Insights from 2022 Healthcare Design Conference | Henderson Engineers

Insights from 2022 Healthcare Design Conference

Henderson Engineers recently attended the Healthcare Design Conference + Expo in San Antonio, Texas. With more than 100 sessions, there was no shortage of opportunities to learn about the latest trends and research in healthcare design. Russ Carter, health sector hospital practice director, Mark Chrisman, health sector executive, Liz Greer, health sector behavioral health practice director, and Jeff Teel, acoustics director, returned from the conference with the following key takeaways:

Mental health, especially pediatric mental health, is on everyone’s mind.

One in five American children suffer from a mental or behavioral health disorder. However, according to the Centers for Disease Control and Prevention, it is estimated that only about 20% of these children receive appropriate help from mental health professionals. Early diagnosis and appropriate services can make a difference in the lives of children with mental disorders. Engaging family, community, and school-based programs to help identify, prevent, and treat mental health disorders is becoming more commonplace, as opposed to historically only providing treatment in an inpatient or outpatient setting.

The healthcare industry is seeing increased wait times for outpatient appointments, pushing patients to the emergency department (ED) for behavioral health issues. Inpatient treatment capacity is down and ED visits for behavioral health-related reasons are up, causing patients with mental health illness to be held in an ED bed while waiting for an inpatient mental health bed. This leads to overcrowding in emergency departments, delays in treatment, and increased length of stay.

While there was a lot of discussion on alternative treatment settings and the different design solutions required for a behavioral health setting, a key message was that health systems should invest in human-centered environments for comprehensive treatment of children with mental and behavioral health conditions. Outdoor recreational areas, comfort spaces, and sensory rooms that are often considered “nice-to-haves” are, in fact, necessities.

There is no one-size-fits-all design in health.

People experience and interact with the world around them in many ways. There is no one right way of thinking, learning, or behaving. Viewing these differences as opportunities rather than deficits allows us as designers to meet people where they’re at in their healthcare needs. Design teams evaluate project details such as the use of color, pattern, texture, lighting, and noise reduction methods as these selections elicit different responses in varying patient populations.

In addition to considering neurodiversity in design, designing for health equity is equally important. Health equity means everyone has a fair and just opportunity to be as healthy as possible. This requires eliminating healthcare disparities that exist due to community demographics such as ethnicity, religion, age, and language. By identifying and valuing the social, economic, environmental, and cultural conditions that are essential to communities, we can create places that promote community wellbeing.


The U.S. healthcare market is responsible for 10% of the nation’s total annual carbon emissions while also being one of the most underperforming markets for carbon reductions. To drive sustainable design and construction, a collaborative approach between owner, facilities, design teams, and contractors is being implemented early on healthcare projects. Teams assess design, materials, and equipment through the lens of cost, project budget, constructability, return on investment, environmental impact, and embodied carbon; all while maintaining patient care at the center of decision making.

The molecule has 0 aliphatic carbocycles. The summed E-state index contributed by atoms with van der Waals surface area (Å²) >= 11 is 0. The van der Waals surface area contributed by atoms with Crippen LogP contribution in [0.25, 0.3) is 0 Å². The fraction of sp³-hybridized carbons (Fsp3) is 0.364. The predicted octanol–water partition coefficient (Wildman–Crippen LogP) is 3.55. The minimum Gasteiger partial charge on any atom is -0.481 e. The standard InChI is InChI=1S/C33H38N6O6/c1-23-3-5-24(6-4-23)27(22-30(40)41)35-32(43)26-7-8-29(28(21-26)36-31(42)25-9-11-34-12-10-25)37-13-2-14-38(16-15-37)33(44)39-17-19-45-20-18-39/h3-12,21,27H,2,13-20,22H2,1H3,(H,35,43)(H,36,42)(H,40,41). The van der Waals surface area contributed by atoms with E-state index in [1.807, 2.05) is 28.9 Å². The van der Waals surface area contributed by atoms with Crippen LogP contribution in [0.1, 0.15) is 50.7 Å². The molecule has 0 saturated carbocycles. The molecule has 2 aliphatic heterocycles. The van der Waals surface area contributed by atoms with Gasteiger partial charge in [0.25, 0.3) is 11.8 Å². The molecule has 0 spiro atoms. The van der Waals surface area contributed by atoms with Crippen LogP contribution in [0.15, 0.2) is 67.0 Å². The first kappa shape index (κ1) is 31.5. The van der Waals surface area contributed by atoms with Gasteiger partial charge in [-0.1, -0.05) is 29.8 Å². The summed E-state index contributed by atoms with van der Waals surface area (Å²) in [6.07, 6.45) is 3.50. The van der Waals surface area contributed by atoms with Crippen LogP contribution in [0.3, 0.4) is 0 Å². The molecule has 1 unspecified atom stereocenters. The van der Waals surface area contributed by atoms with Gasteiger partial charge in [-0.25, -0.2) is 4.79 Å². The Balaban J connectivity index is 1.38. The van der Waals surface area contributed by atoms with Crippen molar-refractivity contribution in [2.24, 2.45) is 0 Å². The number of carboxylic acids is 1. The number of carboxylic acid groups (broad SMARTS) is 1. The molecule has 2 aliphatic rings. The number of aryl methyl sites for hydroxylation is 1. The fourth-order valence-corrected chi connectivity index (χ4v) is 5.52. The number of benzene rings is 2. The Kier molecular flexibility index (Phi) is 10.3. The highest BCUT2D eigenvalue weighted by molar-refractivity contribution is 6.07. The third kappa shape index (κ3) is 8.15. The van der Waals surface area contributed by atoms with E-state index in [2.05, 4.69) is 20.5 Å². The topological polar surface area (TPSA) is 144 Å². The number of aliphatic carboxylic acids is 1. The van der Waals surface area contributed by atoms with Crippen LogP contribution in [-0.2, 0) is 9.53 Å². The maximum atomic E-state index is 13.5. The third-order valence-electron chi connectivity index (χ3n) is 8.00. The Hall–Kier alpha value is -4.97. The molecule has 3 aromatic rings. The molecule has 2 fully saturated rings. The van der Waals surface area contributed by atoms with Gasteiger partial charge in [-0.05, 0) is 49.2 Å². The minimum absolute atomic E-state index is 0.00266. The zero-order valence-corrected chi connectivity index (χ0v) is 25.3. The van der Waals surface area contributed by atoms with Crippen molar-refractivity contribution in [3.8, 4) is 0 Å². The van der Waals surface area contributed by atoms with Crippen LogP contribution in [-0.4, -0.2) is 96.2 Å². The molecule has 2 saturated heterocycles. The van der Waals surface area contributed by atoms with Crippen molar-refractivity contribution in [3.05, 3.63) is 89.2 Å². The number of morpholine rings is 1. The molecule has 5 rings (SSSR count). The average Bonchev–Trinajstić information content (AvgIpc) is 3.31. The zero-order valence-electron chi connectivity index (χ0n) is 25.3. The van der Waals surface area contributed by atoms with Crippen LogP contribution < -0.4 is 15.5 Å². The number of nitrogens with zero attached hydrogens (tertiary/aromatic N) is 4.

Opportunities to reduce both embodied and operational carbon exist in new construction and existing buildings, making energy savings possible on every project. Jurisdictions are beginning to adopt more stringent energy codes that phase out natural gas and require full building electrification. This makes a collaborative approach even more important between all parties.

Henderson Engineers recently became a signatory of the MEP 2040 Challenge. By doing so, Henderson is committed to “advocating for and achieving net zero carbon in their projects: operational carbon by 2030 and embodied carbon by 2040.” As the healthcare market works to decarbonize, commitments from all parties involved will be required to meet this goal and the goals of healthcare providers nationwide.

Henderson Knows Health
Henderson has been designing healthcare projects for more than 25 years and understands that each facility, campus, and project requires a unique approach. With that great responsibility comes the need to design solutions for patient safety, complex equipment, facility infrastructure, and patient experience. Our experts are on the frontlines helping healthcare providers navigate new technology, complicated code requirements, and the emergence of neighborhood medtail clinics – all while taking patient care and safety as seriously as our clients do. To learn more about our Health Sector, click here.

Written By

Health Sector Behavioral Health Practice Manager

Written By

Health Sector Inpatient Practice Director

Written By

Health Sector Executive | Client Relationship Director

Written By

Acoustics Director


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